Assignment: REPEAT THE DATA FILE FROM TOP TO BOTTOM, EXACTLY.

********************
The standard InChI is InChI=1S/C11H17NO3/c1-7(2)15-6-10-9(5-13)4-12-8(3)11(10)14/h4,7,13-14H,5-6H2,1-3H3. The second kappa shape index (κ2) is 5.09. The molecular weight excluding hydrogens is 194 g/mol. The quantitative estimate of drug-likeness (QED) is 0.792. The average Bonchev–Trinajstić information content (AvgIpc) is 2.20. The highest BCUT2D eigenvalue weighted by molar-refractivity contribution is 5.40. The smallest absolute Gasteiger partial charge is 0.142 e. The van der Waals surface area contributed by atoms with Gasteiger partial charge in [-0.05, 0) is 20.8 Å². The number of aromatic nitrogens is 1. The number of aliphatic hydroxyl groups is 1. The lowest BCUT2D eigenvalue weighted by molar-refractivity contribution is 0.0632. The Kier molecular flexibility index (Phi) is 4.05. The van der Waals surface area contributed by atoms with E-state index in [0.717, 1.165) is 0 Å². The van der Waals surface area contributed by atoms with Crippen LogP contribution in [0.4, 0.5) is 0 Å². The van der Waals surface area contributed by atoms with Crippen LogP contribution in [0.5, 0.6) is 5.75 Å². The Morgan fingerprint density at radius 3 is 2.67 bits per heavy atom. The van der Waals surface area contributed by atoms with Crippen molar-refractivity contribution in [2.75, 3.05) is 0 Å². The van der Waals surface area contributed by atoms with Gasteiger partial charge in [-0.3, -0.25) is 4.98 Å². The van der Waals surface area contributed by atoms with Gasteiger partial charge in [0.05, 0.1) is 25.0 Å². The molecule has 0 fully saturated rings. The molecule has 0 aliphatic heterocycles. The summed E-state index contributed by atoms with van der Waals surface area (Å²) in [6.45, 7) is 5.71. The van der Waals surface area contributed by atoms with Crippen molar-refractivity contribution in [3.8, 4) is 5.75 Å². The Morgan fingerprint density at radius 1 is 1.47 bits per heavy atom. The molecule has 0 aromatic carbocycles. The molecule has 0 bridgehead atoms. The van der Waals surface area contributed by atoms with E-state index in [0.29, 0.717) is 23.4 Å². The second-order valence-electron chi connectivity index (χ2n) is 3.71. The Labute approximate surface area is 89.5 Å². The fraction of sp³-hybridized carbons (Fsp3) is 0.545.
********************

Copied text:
The standard InChI is InChI=1S/C11H17NO3/c1-7(2)15-6-10-9(5-13)4-12-8(3)11(10)14/h4,7,13-14H,5-6H2,1-3H3. The second kappa shape index (κ2) is 5.09. The molecular weight excluding hydrogens is 194 g/mol. The quantitative estimate of drug-likeness (QED) is 0.792. The average Bonchev–Trinajstić information content (AvgIpc) is 2.20. The highest BCUT2D eigenvalue weighted by molar-refractivity contribution is 5.40. The smallest absolute Gasteiger partial charge is 0.142 e. The van der Waals surface area contributed by atoms with Gasteiger partial charge in [-0.05, 0) is 20.8 Å². The number of aromatic nitrogens is 1. The number of aliphatic hydroxyl groups is 1. The lowest BCUT2D eigenvalue weighted by molar-refractivity contribution is 0.0632. The Kier molecular flexibility index (Phi) is 4.05. The van der Waals surface area contributed by atoms with E-state index in [0.717, 1.165) is 0 Å². The van der Waals surface area contributed by atoms with Crippen LogP contribution in [0.4, 0.5) is 0 Å². The van der Waals surface area contributed by atoms with Crippen LogP contribution in [0.5, 0.6) is 5.75 Å². The Morgan fingerprint density at radius 3 is 2.67 bits per heavy atom. The van der Waals surface area contributed by atoms with Crippen molar-refractivity contribution in [2.75, 3.05) is 0 Å². The van der Waals surface area contributed by atoms with Gasteiger partial charge in [-0.3, -0.25) is 4.98 Å². The van der Waals surface area contributed by atoms with Gasteiger partial charge in [0.05, 0.1) is 25.0 Å². The molecule has 0 fully saturated rings. The molecule has 0 aliphatic heterocycles. The summed E-state index contributed by atoms with van der Waals surface area (Å²) in [6.45, 7) is 5.71. The van der Waals surface area contributed by atoms with Crippen molar-refractivity contribution in [3.8, 4) is 5.75 Å². The Morgan fingerprint density at radius 1 is 1.47 bits per heavy atom. The molecule has 0 aromatic carbocycles. The molecule has 0 bridgehead atoms. The van der Waals surface area contributed by atoms with E-state index in [0.29, 0.717) is 23.4 Å². The second-order valence-electron chi connectivity index (χ2n) is 3.71. The Labute approximate surface area is 89.5 Å². The fraction of sp³-hybridized carbons (Fsp3) is 0.545.